A bill placing Florida’s $31 billion vacation-rental industry under state control, preempting local governments from imposing a “patchwork” of ordinances regulating short-term leases on private property, has advanced in the House.
House Bill 1011 shifts oversight exclusively to the state’s Department of Business & Professional Regulation (DBPR).
The bill was approved by the Government Operations & Technology Appropriations Subcommittee in an 8-5 vote Tuesday. Rep. Anthony Sabatini, R-Howey-In-The-Hills, one of three co-sponsors, said the measure is not about preemption but economic opportunity.
“Vacation rentals will now become the most regulated lodging sector in the state of Florida,” Florida Vacation Rental Management Association Executive Director Dennis Hanks said. “And we’re accepting that and moving forward. It’s time to put this thing to bed and have really clear, concise regulations statewide.”
A parade of speakers disagreed.
“Look to your left and look to your right,” said lobbyist Jack Corey, representing the city of Tequesta. “Ask yourself: which one of your neighbors would want to have 15 college students [next door] at 3 o’clock in the morning?”
The bill moves to the House Commerce Committee, its last stop before the House floor. The House passed a similar bill last year, but it disappeared in the Senate.
This session, however, a Senate companion, Senate Bill 1128, sponsored by Sen. Manny Diaz, R-Hialeah Gardens, has advanced through one panel and faces hearings before the Senate’s Commerce & Tourism and Rules committees.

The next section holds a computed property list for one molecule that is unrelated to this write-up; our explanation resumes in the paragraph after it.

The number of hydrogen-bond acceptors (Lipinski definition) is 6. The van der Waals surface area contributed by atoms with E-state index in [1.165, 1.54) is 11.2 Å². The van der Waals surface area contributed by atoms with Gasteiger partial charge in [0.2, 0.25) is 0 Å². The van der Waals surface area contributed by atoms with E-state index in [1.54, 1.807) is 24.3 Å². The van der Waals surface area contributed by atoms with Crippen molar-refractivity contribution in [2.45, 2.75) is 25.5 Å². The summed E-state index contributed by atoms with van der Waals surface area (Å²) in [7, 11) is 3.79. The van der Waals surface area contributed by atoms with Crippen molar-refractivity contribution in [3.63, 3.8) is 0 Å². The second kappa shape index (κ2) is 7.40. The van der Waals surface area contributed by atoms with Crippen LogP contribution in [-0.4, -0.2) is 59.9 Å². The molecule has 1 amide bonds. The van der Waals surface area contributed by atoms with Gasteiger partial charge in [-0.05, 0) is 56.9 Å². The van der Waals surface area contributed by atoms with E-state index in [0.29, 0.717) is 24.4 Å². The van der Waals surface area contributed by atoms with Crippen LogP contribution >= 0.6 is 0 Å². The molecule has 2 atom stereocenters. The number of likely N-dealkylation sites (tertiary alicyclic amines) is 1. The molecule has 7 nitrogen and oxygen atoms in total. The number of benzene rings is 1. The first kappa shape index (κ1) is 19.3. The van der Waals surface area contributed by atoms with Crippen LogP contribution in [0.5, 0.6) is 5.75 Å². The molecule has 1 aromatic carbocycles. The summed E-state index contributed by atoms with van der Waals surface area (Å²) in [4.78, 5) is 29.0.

Under the bills, homeowners advertising vacation rentals through digital sites such as Airbnb, HomeAway, VRBO and MisterB&B must secure a Vacation Rental Dwelling License from the DBPR and verify compliance quarterly. The DBPR already regulates hotels/motels statewide.
The bills seek $1.423 million to hire 19 employees to assume new responsibilities.
Rep. John Cortes, D-Kissimmee, questioned that logic.
Two members who agreed – Reps. Kimberly Daniels, D-Jacksonville, and Nick DiCeglie, R-Indian Rocks Beach – said without changes, they won’t vote for it again.
Airbnb, the world’s largest digital home-sharing platform, has lobbied aggressively for the bill for several years. In December, it added $250,000 to the $1 million it set aside in 2017 to “seed” a political action committee chaired by its Southeastern U.S. Public Policy & Government Relations Director Thomas Martinelli.
Airbnb, used by 45,000 Floridians to rent properties to 4.5 million guests in 2018, announced in January that its Florida “host community” earned $1.2 billion in supplemental income in 2019 while welcoming 6.6 million travelers.
According to real estate analytics firm Mashvisor, Celebration, in Osceola County near Disney World, recorded the world’s highest Airbnb short-term occupancy rate in 2019. Of those who used the site to rent properties, 73 percent were booked. Key West placed 10th with a 66.5 percent booking rate.
While Walt Disney Co. has not lobbied against the bill in Tallahassee, it has joined IBM, Marriott, and others in demanding Congress amend Section 230 of the Communications Decency Act of 1996.
Section 230 shields platforms from lawsuits over content posted by users. According to Disney and other hoteliers, Airbnb’s use of Section 230 in lawsuits seeking to block local ordinances regulating home-sharing platforms should be corralled by Congress.